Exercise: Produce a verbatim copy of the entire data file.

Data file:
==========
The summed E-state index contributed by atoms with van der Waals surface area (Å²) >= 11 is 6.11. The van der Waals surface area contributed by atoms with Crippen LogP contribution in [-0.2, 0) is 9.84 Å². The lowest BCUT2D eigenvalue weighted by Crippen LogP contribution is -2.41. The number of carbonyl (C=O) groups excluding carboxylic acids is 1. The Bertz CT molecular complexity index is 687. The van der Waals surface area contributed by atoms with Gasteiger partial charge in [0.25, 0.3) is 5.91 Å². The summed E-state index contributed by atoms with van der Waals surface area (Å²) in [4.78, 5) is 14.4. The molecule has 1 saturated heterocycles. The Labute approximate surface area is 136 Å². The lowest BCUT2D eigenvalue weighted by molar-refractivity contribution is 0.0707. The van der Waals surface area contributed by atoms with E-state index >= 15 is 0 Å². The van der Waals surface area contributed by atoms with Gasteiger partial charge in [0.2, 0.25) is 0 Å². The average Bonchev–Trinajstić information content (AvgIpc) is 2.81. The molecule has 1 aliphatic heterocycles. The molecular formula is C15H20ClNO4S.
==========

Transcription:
The summed E-state index contributed by atoms with van der Waals surface area (Å²) >= 11 is 6.11. The van der Waals surface area contributed by atoms with Crippen LogP contribution in [-0.2, 0) is 9.84 Å². The lowest BCUT2D eigenvalue weighted by Crippen LogP contribution is -2.41. The number of carbonyl (C=O) groups excluding carboxylic acids is 1. The Bertz CT molecular complexity index is 687. The van der Waals surface area contributed by atoms with Gasteiger partial charge in [0.25, 0.3) is 5.91 Å². The summed E-state index contributed by atoms with van der Waals surface area (Å²) in [4.78, 5) is 14.4. The molecule has 1 saturated heterocycles. The Labute approximate surface area is 136 Å². The lowest BCUT2D eigenvalue weighted by molar-refractivity contribution is 0.0707. The van der Waals surface area contributed by atoms with E-state index >= 15 is 0 Å². The van der Waals surface area contributed by atoms with Gasteiger partial charge in [0.2, 0.25) is 0 Å². The average Bonchev–Trinajstić information content (AvgIpc) is 2.81. The molecule has 1 aliphatic heterocycles. The molecular formula is C15H20ClNO4S.